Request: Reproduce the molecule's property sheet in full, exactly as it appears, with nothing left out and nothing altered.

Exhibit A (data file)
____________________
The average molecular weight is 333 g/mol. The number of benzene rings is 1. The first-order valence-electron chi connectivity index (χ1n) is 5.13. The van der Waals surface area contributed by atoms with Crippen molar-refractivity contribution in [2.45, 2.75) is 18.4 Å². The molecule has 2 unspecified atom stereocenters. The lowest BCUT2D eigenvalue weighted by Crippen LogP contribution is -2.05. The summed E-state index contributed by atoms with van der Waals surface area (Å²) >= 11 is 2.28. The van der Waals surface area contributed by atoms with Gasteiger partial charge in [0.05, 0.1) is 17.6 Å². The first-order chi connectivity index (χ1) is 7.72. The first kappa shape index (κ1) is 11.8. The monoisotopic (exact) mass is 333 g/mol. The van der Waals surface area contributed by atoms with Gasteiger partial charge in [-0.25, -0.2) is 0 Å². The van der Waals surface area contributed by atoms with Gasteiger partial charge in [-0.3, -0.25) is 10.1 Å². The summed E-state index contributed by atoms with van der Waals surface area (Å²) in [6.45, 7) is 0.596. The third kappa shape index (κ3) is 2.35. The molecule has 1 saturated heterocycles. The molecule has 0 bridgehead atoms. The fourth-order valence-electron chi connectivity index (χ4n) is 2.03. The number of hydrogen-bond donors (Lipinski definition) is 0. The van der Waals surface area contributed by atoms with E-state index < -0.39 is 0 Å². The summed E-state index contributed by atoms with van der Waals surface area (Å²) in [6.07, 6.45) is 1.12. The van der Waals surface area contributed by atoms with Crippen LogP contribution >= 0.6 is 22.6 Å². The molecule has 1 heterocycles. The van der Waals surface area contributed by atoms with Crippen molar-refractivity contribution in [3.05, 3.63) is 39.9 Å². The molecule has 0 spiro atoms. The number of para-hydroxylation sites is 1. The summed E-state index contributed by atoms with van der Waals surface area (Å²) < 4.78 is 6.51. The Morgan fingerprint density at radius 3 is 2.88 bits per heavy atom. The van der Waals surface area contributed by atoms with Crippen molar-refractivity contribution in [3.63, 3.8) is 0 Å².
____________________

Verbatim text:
The average molecular weight is 333 g/mol. The number of benzene rings is 1. The first-order valence-electron chi connectivity index (χ1n) is 5.13. The van der Waals surface area contributed by atoms with Crippen molar-refractivity contribution in [2.45, 2.75) is 18.4 Å². The molecule has 2 unspecified atom stereocenters. The lowest BCUT2D eigenvalue weighted by Crippen LogP contribution is -2.05. The summed E-state index contributed by atoms with van der Waals surface area (Å²) >= 11 is 2.28. The van der Waals surface area contributed by atoms with Gasteiger partial charge in [0.05, 0.1) is 17.6 Å². The first-order chi connectivity index (χ1) is 7.72. The first kappa shape index (κ1) is 11.8. The monoisotopic (exact) mass is 333 g/mol. The van der Waals surface area contributed by atoms with Gasteiger partial charge in [-0.25, -0.2) is 0 Å². The van der Waals surface area contributed by atoms with Gasteiger partial charge in [-0.3, -0.25) is 10.1 Å². The summed E-state index contributed by atoms with van der Waals surface area (Å²) in [6.45, 7) is 0.596. The third kappa shape index (κ3) is 2.35. The molecule has 1 saturated heterocycles. The molecule has 0 bridgehead atoms. The fourth-order valence-electron chi connectivity index (χ4n) is 2.03. The number of hydrogen-bond donors (Lipinski definition) is 0. The van der Waals surface area contributed by atoms with E-state index < -0.39 is 0 Å². The summed E-state index contributed by atoms with van der Waals surface area (Å²) in [6.07, 6.45) is 1.12. The van der Waals surface area contributed by atoms with Crippen LogP contribution >= 0.6 is 22.6 Å². The molecule has 1 heterocycles. The van der Waals surface area contributed by atoms with Crippen molar-refractivity contribution in [3.05, 3.63) is 39.9 Å². The molecule has 0 spiro atoms. The number of para-hydroxylation sites is 1. The summed E-state index contributed by atoms with van der Waals surface area (Å²) < 4.78 is 6.51. The Morgan fingerprint density at radius 3 is 2.88 bits per heavy atom. The van der Waals surface area contributed by atoms with Crippen molar-refractivity contribution in [3.63, 3.8) is 0 Å².